With federal and state officials still in talks with the top five mortgage servicers over lapses in the foreclosure process, lawmakers from both political parties introduced a bill Thursday that would establish national servicing standards.

Prior to a Senate Banking subcommittee hearing on the issue, Sens. Jeff Merkley, D-Ore., and Olympia Snowe, R-Maine, released legislation that would force lenders to assign a single point of contact for troubled borrowers and prohibit servicers from pursuing a foreclosure and modification at the same time.

"Families are rejected for modification because their payments aren't current after being told to stop making their payments so they will qualify," Merkley said. "Families have to tell their stories again and again to different people at the servicing company. Families get foreclosed upon while they are still negotiating a loan modification. This legislation will put these bad practices to an end."

The bill would also require an independent, third-party review of a foreclosure decision before it became effective.

"I am deeply troubled a myriad of foreclosures nationwide have occurred as a result of confusing communications with loan servicers and misfiled or flawed paperwork," Snowe, who does not sit on the Banking Committee, said in a press release. "What is deeply troubling is a number of homeowners throughout Maine, and across the nation, have gone into foreclosure in spite of their best efforts to obtain loan modifications for which they could be eligible."

But it was unclear whether the legislation would have sufficient support. While the two senators, in announcing the bill, cited eight co-sponsors, Snowe was the only Republican on the list.

During the hearing by the Senate Banking housing subcommittee, Sen. Robert Menendez, D-N.J., said it was clear some kind of mortgage servicing standards are needed.

"There seems to be increasing consensus that at least some kind of national mortgage servicing standards are warranted, and I believe if they are done in the right way, they can actually make mortgage servicers' jobs easier too," he said.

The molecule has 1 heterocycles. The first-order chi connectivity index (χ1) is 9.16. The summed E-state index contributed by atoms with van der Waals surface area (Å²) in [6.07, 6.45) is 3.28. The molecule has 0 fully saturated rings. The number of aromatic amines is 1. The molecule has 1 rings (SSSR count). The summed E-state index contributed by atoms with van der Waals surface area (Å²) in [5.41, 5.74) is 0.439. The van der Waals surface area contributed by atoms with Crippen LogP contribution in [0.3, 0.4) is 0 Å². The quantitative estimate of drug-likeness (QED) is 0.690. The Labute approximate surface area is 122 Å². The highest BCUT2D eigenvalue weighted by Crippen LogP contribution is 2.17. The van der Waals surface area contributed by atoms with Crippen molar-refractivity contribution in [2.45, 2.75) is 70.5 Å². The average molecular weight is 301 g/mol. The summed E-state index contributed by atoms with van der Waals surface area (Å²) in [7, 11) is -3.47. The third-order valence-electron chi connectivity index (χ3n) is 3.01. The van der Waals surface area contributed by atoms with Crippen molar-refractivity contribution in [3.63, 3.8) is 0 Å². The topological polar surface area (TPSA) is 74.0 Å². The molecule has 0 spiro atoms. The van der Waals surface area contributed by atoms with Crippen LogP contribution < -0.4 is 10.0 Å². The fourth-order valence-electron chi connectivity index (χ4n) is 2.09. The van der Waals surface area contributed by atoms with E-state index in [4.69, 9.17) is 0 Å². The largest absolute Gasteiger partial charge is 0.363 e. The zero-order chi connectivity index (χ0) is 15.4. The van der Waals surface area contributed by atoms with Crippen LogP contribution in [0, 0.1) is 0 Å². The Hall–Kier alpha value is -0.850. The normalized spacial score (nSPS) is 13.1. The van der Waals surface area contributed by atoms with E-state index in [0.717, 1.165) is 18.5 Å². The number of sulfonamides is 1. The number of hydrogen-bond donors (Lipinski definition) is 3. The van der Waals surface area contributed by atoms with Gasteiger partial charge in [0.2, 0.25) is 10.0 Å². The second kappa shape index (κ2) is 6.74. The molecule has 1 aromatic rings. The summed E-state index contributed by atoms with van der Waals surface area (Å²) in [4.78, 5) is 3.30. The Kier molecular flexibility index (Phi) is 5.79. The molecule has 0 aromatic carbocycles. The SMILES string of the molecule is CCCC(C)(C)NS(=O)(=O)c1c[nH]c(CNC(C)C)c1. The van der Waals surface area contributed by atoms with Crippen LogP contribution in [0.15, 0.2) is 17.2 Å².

While witnesses at the hearing agreed on the need for more uniform standards, they were farther apart on how to craft them.

David Stevens, the chief executive of the Mortgage Bankers Association (MBA), who formerly led the Federal Housing Administration, said that uniform standards would "be beneficial to streamline and eliminate overlapping requirements."

But he said that policymakers should be mindful of the potential for unintended consequences. The MBA opposes both a single point of contact and eliminating dual-track proceedings, Stevens said.

"In moving toward national servicing standards, policymakers must fully recognize the economics of mortgage servicing and balance laudable public policy goals against business and market realities," Stevens said.

But Diane Thompson, of counsel for the National Consumer Law Center, favored such changes.

During a Senate Banking Committee hearing earlier in the day with the principals at the banking agencies, the regulators, too, said national standards are needed. Federal Deposit Insurance Corp. Chairman Sheila Bair suggested that the Financial Stability Oversight Council study the problems.

"We need to be thinking about simplifying the servicing process, modification process, as well as the relocation process or some borrowers are just not going to make it," Bair said.

But Sen. Jack Reed, D-R.I., a co-sponsor of the Merkley-Snowe bill, speaking at the same hearing, said regulators have had their chance to fix the servicing problems.

"You know, what you've said, and I agree with it, has been said repeatedly for the last two years," Reed said. "And yet all of you, collectively as the federal regulators, had the chance to make these things happen. And essentially what I think you chose to do was to just kick the can down the road a bit further, let the banks appoint an independent evaluator to go in and look again."

Merkley agreed regulators have not done enough.

"There is a link between this and the Financial Stability Oversight Council, and a couple issues that trouble people in our working communities," he said. "One is the ongoing foreclosure crisis. And certainly that is related to financial stability."

Federal Reserve Board Chairman Ben Bernanke agreed that the foreclosure process remains a frustration.

"Attempting to address the foreclosure crisis directly is — you know, there's been a lot of effort and so far only modest success," he said. "It's proven very difficult to find solutions in many cases."

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